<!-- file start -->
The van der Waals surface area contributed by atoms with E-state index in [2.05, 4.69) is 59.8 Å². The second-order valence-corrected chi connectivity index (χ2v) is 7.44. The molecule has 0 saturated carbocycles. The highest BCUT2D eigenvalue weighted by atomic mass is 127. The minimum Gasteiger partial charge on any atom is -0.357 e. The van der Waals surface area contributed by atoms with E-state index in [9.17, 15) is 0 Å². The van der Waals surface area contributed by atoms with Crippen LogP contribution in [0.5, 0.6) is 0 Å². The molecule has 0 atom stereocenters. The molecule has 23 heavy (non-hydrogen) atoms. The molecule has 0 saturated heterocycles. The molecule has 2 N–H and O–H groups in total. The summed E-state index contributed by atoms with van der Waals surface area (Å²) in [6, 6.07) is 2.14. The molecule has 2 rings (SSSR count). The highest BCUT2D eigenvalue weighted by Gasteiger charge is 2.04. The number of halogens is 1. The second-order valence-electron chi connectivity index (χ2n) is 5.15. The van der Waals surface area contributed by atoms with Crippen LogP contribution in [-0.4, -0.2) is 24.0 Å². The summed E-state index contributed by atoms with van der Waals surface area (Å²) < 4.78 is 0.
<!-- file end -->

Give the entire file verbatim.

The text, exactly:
The van der Waals surface area contributed by atoms with E-state index in [2.05, 4.69) is 59.8 Å². The second-order valence-corrected chi connectivity index (χ2v) is 7.44. The molecule has 0 saturated carbocycles. The highest BCUT2D eigenvalue weighted by atomic mass is 127. The minimum Gasteiger partial charge on any atom is -0.357 e. The van der Waals surface area contributed by atoms with E-state index in [9.17, 15) is 0 Å². The van der Waals surface area contributed by atoms with Crippen LogP contribution in [0.5, 0.6) is 0 Å². The molecule has 0 atom stereocenters. The molecule has 23 heavy (non-hydrogen) atoms. The molecule has 0 saturated heterocycles. The molecule has 2 N–H and O–H groups in total. The summed E-state index contributed by atoms with van der Waals surface area (Å²) in [6, 6.07) is 2.14. The molecule has 2 rings (SSSR count). The highest BCUT2D eigenvalue weighted by Gasteiger charge is 2.04. The number of halogens is 1. The second-order valence-electron chi connectivity index (χ2n) is 5.15. The van der Waals surface area contributed by atoms with Crippen LogP contribution in [-0.4, -0.2) is 24.0 Å². The summed E-state index contributed by atoms with van der Waals surface area (Å²) < 4.78 is 0.